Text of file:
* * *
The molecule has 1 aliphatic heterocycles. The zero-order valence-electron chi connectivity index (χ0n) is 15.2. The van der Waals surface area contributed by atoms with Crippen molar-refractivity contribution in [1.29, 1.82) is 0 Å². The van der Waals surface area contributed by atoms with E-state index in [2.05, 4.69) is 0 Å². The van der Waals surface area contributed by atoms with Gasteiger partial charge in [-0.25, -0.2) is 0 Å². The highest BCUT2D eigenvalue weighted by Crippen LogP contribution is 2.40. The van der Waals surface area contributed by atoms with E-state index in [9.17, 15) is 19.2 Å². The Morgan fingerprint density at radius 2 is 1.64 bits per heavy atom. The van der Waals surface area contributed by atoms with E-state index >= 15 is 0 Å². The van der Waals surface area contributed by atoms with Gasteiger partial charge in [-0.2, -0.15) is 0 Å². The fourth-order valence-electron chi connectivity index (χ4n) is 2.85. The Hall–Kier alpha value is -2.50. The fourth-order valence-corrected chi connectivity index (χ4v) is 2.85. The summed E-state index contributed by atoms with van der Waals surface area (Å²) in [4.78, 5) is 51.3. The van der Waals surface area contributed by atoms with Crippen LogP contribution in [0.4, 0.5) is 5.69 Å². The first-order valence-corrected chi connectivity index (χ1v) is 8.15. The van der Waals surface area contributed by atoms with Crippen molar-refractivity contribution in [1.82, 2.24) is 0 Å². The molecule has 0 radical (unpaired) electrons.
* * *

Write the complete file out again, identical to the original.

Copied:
The molecule has 1 aliphatic heterocycles. The zero-order valence-electron chi connectivity index (χ0n) is 15.2. The van der Waals surface area contributed by atoms with Crippen molar-refractivity contribution in [1.29, 1.82) is 0 Å². The van der Waals surface area contributed by atoms with E-state index in [2.05, 4.69) is 0 Å². The van der Waals surface area contributed by atoms with Gasteiger partial charge in [-0.25, -0.2) is 0 Å². The highest BCUT2D eigenvalue weighted by Crippen LogP contribution is 2.40. The van der Waals surface area contributed by atoms with E-state index in [9.17, 15) is 19.2 Å². The Morgan fingerprint density at radius 2 is 1.64 bits per heavy atom. The van der Waals surface area contributed by atoms with E-state index >= 15 is 0 Å². The van der Waals surface area contributed by atoms with Gasteiger partial charge in [-0.2, -0.15) is 0 Å². The fourth-order valence-electron chi connectivity index (χ4n) is 2.85. The Hall–Kier alpha value is -2.50. The fourth-order valence-corrected chi connectivity index (χ4v) is 2.85. The summed E-state index contributed by atoms with van der Waals surface area (Å²) in [4.78, 5) is 51.3. The van der Waals surface area contributed by atoms with Crippen LogP contribution in [0.4, 0.5) is 5.69 Å². The first-order valence-corrected chi connectivity index (χ1v) is 8.15. The van der Waals surface area contributed by atoms with Crippen molar-refractivity contribution in [1.82, 2.24) is 0 Å². The molecule has 0 radical (unpaired) electrons.